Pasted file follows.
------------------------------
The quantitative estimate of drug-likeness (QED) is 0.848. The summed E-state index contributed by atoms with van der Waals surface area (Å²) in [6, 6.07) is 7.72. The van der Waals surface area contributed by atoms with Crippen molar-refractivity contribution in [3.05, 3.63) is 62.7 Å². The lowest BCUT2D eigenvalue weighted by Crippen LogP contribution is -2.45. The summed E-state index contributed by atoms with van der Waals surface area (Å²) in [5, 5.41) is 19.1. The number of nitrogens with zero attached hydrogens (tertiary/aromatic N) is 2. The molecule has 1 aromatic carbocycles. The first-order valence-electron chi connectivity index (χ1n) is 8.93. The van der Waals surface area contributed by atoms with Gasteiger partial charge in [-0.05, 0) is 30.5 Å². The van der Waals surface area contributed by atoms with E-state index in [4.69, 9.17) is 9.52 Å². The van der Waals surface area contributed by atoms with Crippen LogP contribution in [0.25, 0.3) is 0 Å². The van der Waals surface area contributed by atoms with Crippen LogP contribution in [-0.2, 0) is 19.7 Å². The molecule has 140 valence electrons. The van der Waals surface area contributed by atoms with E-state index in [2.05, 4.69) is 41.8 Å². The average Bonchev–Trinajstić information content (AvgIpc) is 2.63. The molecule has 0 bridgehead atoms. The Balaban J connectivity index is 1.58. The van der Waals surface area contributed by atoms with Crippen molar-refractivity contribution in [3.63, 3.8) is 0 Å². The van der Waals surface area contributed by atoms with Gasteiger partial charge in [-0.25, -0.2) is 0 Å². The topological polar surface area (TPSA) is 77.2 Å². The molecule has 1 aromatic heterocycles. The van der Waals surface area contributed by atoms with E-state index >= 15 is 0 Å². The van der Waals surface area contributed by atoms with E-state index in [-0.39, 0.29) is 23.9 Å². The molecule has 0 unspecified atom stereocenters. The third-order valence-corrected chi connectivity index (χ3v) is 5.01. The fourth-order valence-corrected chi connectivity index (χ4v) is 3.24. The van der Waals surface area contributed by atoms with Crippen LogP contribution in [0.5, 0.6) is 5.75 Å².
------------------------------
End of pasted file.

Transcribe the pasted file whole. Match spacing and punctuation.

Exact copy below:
The quantitative estimate of drug-likeness (QED) is 0.848. The summed E-state index contributed by atoms with van der Waals surface area (Å²) in [6, 6.07) is 7.72. The van der Waals surface area contributed by atoms with Crippen molar-refractivity contribution in [3.05, 3.63) is 62.7 Å². The lowest BCUT2D eigenvalue weighted by Crippen LogP contribution is -2.45. The summed E-state index contributed by atoms with van der Waals surface area (Å²) in [5, 5.41) is 19.1. The number of nitrogens with zero attached hydrogens (tertiary/aromatic N) is 2. The molecule has 1 aromatic carbocycles. The first-order valence-electron chi connectivity index (χ1n) is 8.93. The van der Waals surface area contributed by atoms with Gasteiger partial charge in [-0.05, 0) is 30.5 Å². The van der Waals surface area contributed by atoms with E-state index in [4.69, 9.17) is 9.52 Å². The van der Waals surface area contributed by atoms with Crippen LogP contribution in [0.25, 0.3) is 0 Å². The van der Waals surface area contributed by atoms with Crippen LogP contribution in [-0.2, 0) is 19.7 Å². The molecule has 140 valence electrons. The van der Waals surface area contributed by atoms with E-state index in [2.05, 4.69) is 41.8 Å². The average Bonchev–Trinajstić information content (AvgIpc) is 2.63. The molecule has 0 bridgehead atoms. The Balaban J connectivity index is 1.58. The van der Waals surface area contributed by atoms with Crippen molar-refractivity contribution in [3.63, 3.8) is 0 Å². The van der Waals surface area contributed by atoms with Gasteiger partial charge in [-0.25, -0.2) is 0 Å². The topological polar surface area (TPSA) is 77.2 Å². The molecule has 1 aromatic heterocycles. The van der Waals surface area contributed by atoms with E-state index >= 15 is 0 Å². The van der Waals surface area contributed by atoms with E-state index in [-0.39, 0.29) is 23.9 Å². The molecule has 0 unspecified atom stereocenters. The third-order valence-corrected chi connectivity index (χ3v) is 5.01. The fourth-order valence-corrected chi connectivity index (χ4v) is 3.24. The van der Waals surface area contributed by atoms with Crippen LogP contribution in [0.5, 0.6) is 5.75 Å².